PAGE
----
Occupier.com’s Matt Giffune: Decentralized Offices, Coworking Here to Stay

The company seeks to streamline the process of renting out multiple spaces

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It’s all about knowing what you lease and when you leased it.

And also how much it’s going to cost you this month, and next month and the month after that. And where these places are and when the lease is going to run out.           

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At Occupier.com, the Lower Manhattan-based company is all about having that information on your phone or your laptop, or whatever computer screen you wish. It is one of several companies that is working to streamline the process of renting multiple locations, and presenting all the information on an easy-to-understand set of screens. The company serves a diversity of commercial markets: office, retail, industrial, health care and biotech. 

Matt Giffune, a co-founder of four-year-old Occupier, talked late last month to Commercial Observer about the often arcane world of automated lease administration, and taking the burden off companies to track all of their space. Pricing is based on the size of a company’s portfolio, with a per-lease charge calculated as an annual subscription.

His remarks have been edited for brevity and clarity.

There are a number of companies, including JLL, one of the world’s biggest real estate services firms, that offer lease administration. What makes your company different?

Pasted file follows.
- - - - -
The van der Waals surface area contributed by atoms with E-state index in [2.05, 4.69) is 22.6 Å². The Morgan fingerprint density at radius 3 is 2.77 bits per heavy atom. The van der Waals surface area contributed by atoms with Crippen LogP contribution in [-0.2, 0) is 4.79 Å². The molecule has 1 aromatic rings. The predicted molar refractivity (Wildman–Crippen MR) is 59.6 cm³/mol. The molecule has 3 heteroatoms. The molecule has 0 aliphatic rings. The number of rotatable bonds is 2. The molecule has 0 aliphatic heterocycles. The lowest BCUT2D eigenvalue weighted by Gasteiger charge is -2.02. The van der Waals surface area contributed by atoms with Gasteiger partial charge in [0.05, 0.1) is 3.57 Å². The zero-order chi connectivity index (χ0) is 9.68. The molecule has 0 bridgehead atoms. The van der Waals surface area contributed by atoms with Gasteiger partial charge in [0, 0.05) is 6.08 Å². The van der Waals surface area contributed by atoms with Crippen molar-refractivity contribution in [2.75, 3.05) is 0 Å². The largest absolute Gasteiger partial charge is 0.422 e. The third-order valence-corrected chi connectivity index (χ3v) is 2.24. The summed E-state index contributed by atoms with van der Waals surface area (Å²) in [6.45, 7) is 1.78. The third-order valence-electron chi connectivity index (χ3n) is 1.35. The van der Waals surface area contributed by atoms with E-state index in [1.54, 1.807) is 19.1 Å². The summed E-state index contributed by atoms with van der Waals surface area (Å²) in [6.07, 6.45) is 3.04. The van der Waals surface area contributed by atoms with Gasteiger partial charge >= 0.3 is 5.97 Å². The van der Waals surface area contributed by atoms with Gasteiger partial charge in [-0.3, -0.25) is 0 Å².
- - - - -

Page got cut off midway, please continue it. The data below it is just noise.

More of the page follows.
There are a bunch of legacy companies in this market. The first-generation lease administration platform was developed over the `90s and the early 2000s, and hasn’t really caught up with people working in a modern framework, so what you get is very clunky, and it takes a long time for the customer to realize value, and they’re rather expensive to implement. We’re different in that our face really feels like a consumer app, so if you’re used to logging in on LinkedIn or your bank account or Facebook, it’s going to have that same look and feel.

We have the ability to have our customers [have their leasing information at their fingertips] in two to four weeks, depending on the size of their portfolio. The customer is realizing value from our platform maybe in a month or two. 

And anybody that requires access to real estate information can get it. We take any stakeholder within the business or outside the business, such as a tenant rep broker or lease accounting consultants. It’s a much more open, user-friendly, easy-to-deploy system.

What part of the market are you aiming for? You are doing office leases, and also retail. I saw Shake Shack and Bluestone Lane on your website.

There are certainly differences between leases, whether you are leasing a restaurant space or a retail space or an office space; or if you are leasing lab space for biotech, or health care space for a hospital. There are always going to be nuances in those leases, across asset types. But what doesn’t really change is the nature of the information within those and how important it is to track it, and using that information to make better real estate decisions and outcomes.

For example, a rent schedule in a retail lease might be based on a percentage of sales. We can handle that, based on our retail functionality, so a retailer can understand their sales figures, and work out their rental rates and negotiate leases in that framework.